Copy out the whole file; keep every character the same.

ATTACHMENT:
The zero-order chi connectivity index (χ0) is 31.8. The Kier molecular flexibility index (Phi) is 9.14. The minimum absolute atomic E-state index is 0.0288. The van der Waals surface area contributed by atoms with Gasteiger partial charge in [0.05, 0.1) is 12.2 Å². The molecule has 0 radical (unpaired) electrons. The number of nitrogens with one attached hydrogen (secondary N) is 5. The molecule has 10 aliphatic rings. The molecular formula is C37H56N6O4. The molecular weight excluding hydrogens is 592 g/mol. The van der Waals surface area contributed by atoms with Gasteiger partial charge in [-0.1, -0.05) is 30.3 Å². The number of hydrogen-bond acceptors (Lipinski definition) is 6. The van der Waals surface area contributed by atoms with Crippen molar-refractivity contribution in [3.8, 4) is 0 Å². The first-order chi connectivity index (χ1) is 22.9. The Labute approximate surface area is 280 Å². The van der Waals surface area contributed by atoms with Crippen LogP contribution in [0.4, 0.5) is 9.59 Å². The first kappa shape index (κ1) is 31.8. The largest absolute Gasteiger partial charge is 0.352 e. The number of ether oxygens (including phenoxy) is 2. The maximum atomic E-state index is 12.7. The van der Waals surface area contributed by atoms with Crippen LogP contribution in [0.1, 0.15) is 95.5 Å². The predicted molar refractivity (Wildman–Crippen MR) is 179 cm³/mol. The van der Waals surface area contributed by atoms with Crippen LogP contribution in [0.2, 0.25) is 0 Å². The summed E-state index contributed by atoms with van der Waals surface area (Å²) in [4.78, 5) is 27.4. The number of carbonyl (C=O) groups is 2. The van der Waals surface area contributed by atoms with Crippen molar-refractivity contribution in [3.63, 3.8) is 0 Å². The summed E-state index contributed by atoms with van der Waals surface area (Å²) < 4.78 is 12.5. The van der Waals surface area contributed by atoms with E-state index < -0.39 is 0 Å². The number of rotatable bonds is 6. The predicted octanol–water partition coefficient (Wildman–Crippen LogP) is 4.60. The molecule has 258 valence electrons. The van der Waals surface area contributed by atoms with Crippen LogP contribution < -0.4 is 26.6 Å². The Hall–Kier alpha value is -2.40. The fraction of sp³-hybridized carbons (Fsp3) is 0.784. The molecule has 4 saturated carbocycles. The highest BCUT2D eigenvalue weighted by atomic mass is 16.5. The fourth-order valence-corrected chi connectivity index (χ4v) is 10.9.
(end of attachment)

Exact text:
The zero-order chi connectivity index (χ0) is 31.8. The Kier molecular flexibility index (Phi) is 9.14. The minimum absolute atomic E-state index is 0.0288. The van der Waals surface area contributed by atoms with Gasteiger partial charge in [0.05, 0.1) is 12.2 Å². The molecule has 0 radical (unpaired) electrons. The number of nitrogens with one attached hydrogen (secondary N) is 5. The molecule has 10 aliphatic rings. The molecular formula is C37H56N6O4. The molecular weight excluding hydrogens is 592 g/mol. The van der Waals surface area contributed by atoms with Gasteiger partial charge in [-0.1, -0.05) is 30.3 Å². The number of hydrogen-bond acceptors (Lipinski definition) is 6. The van der Waals surface area contributed by atoms with Crippen molar-refractivity contribution in [3.8, 4) is 0 Å². The first-order chi connectivity index (χ1) is 22.9. The Labute approximate surface area is 280 Å². The van der Waals surface area contributed by atoms with Crippen LogP contribution in [0.4, 0.5) is 9.59 Å². The first kappa shape index (κ1) is 31.8. The largest absolute Gasteiger partial charge is 0.352 e. The number of ether oxygens (including phenoxy) is 2. The maximum atomic E-state index is 12.7. The van der Waals surface area contributed by atoms with Crippen LogP contribution in [0.1, 0.15) is 95.5 Å². The predicted molar refractivity (Wildman–Crippen MR) is 179 cm³/mol. The van der Waals surface area contributed by atoms with Crippen LogP contribution in [0.2, 0.25) is 0 Å². The summed E-state index contributed by atoms with van der Waals surface area (Å²) in [4.78, 5) is 27.4. The number of carbonyl (C=O) groups is 2. The van der Waals surface area contributed by atoms with Crippen molar-refractivity contribution in [3.63, 3.8) is 0 Å². The summed E-state index contributed by atoms with van der Waals surface area (Å²) < 4.78 is 12.5. The van der Waals surface area contributed by atoms with E-state index < -0.39 is 0 Å². The number of rotatable bonds is 6. The predicted octanol–water partition coefficient (Wildman–Crippen LogP) is 4.60. The molecule has 258 valence electrons. The van der Waals surface area contributed by atoms with Crippen LogP contribution < -0.4 is 26.6 Å². The Hall–Kier alpha value is -2.40. The fraction of sp³-hybridized carbons (Fsp3) is 0.784. The molecule has 4 saturated carbocycles. The highest BCUT2D eigenvalue weighted by atomic mass is 16.5. The fourth-order valence-corrected chi connectivity index (χ4v) is 10.9.